Australian PM admits gay people don't go to hell

Labor leader Bill Shorten debating with Prime Minister Scott Morrison the Liberal leader last Wednesday. Both sides are campaigning through Chinese-language channels to win votes in closely fought seats

Labor leader Bill Shorten debating with Prime Minister Scott Morrison the Liberal leader last Wednesday. Both sides are campaigning through Chinese-language channels to win votes in closely fought seats

Prime Minister Scott Morrison is a Pentecostal, and opposition leader Bill Shorten was a Catholic before he converted to his wife's Anglican faith.

Nine prominent Christian church leaders in the country wrote to both political candidates this week asking for protections for religious beliefs and freedom of speech as pressure to endorse homosexuality increases in Australian society.

"It's always been something that has informed how I live my life and how I seek to care for and support others".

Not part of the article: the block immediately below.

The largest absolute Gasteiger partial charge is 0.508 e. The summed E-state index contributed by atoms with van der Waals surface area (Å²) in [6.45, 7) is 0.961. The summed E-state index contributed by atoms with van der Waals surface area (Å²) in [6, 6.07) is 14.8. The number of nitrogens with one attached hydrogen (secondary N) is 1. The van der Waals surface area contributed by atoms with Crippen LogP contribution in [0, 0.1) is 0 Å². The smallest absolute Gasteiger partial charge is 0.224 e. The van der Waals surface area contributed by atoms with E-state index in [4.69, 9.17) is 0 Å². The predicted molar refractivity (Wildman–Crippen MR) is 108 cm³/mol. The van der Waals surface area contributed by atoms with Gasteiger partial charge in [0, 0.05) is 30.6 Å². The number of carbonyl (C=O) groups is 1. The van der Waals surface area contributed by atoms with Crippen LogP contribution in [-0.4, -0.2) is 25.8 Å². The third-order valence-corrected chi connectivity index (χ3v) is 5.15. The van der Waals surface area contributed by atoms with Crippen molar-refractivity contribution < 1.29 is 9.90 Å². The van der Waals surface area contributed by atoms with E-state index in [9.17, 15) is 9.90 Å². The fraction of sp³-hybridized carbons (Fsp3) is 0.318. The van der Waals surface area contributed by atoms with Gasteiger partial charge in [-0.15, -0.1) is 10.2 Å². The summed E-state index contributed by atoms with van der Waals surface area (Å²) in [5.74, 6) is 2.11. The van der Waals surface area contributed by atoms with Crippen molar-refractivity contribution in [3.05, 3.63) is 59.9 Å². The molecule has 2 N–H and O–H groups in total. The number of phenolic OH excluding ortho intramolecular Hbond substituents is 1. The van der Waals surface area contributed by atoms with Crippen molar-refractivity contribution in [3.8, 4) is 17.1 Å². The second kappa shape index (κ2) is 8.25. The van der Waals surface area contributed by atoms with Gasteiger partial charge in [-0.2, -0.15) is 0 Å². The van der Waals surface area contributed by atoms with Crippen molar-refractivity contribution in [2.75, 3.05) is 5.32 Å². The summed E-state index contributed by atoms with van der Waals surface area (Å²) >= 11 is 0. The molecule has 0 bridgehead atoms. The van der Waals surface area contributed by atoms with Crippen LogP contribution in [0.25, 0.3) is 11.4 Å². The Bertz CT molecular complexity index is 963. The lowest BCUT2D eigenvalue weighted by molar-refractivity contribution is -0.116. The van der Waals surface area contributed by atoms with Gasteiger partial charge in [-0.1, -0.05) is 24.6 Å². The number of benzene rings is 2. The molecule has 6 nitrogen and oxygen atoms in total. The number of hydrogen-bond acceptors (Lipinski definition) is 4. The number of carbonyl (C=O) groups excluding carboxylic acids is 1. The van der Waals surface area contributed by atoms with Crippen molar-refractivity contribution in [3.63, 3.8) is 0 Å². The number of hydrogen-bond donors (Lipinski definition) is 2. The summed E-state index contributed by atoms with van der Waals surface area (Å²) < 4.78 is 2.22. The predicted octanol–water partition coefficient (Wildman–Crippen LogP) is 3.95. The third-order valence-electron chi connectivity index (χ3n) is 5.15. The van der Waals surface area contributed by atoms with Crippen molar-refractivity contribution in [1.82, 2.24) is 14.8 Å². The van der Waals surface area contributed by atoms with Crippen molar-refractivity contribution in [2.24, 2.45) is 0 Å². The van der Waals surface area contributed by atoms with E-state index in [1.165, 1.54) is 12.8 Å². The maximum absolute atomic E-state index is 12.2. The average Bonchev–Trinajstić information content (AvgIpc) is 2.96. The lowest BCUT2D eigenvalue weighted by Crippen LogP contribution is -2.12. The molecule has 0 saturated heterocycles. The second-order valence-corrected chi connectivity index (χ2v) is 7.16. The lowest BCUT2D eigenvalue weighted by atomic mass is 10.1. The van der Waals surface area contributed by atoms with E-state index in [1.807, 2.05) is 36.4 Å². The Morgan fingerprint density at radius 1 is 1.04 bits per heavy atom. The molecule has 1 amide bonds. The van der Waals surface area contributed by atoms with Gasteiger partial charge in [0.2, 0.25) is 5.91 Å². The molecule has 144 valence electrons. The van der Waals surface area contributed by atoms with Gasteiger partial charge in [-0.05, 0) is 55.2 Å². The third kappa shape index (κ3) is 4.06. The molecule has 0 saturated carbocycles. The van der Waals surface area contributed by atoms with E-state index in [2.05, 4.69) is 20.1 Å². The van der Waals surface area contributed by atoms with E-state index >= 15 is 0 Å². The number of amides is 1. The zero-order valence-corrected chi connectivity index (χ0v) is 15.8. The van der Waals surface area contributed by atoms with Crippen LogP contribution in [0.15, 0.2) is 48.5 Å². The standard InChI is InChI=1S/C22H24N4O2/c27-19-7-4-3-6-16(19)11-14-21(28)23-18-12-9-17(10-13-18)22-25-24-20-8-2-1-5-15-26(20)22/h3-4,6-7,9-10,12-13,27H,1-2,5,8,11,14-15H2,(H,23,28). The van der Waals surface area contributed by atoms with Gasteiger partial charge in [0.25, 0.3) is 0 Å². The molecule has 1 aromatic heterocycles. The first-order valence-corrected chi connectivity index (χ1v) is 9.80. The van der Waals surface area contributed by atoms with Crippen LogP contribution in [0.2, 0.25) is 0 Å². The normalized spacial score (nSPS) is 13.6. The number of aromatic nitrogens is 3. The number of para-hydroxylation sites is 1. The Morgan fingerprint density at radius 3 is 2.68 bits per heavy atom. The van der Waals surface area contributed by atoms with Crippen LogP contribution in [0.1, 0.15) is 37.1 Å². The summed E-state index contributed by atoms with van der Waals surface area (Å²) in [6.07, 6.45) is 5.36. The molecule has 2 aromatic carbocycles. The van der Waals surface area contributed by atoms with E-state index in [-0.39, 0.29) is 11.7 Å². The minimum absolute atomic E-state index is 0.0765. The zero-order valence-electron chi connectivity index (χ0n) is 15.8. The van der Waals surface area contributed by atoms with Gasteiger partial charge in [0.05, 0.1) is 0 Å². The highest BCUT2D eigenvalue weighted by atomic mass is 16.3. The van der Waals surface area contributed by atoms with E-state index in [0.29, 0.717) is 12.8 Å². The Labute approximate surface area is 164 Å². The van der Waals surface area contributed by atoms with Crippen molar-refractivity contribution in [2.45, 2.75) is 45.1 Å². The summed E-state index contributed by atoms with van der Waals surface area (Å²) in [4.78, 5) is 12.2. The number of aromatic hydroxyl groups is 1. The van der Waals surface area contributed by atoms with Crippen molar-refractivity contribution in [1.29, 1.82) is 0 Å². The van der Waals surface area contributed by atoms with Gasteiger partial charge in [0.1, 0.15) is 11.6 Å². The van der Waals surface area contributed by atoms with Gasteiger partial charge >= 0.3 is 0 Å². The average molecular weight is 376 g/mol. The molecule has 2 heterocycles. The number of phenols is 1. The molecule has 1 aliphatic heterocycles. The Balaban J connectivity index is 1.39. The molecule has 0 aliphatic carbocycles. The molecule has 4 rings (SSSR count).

Opposition leader Bill Shorten told media in Tasmania after the conference: "I can not believe in this election that there is a discussion even underway that gay people will go to hell". I just don't believe it.

Of same-sex marriage, Morrison said: "It's law, and I'm glad that the change has now been made and people can get on with their lives, that's what I'm happy about". "I can not believe that the prime minister has not immediately said that gay people will not go to hell". I don't believe it. The meanest commentary I've seen in the election is actually the propositions that are being advanced that gay people are going to go to hell ...

Temporary prime minister Scott Morrison has issued a statement today to clarify that, no, he does not believe gay people go to hell exclusively as a product of being gay. "This country needs to really lift itself and the political debate and coverage needs to really lift itself in the next four days".

Opposition leader Bill Shorten this afternoon criticised Mr Morrison's answer, or lack thereof, telling media in Tasmania that "I can not believe that the Prime Minister has not immediately said that gay people will not go to hell". My faith is about ... That is what I've always believed. I thought that was very disappointing. I'm not running for Pope, I'm running for Prime Minister.

Australian political leaders' religious views are rarely raised in election campaigns, which have always been regarded as a strictly secular argument over who should govern.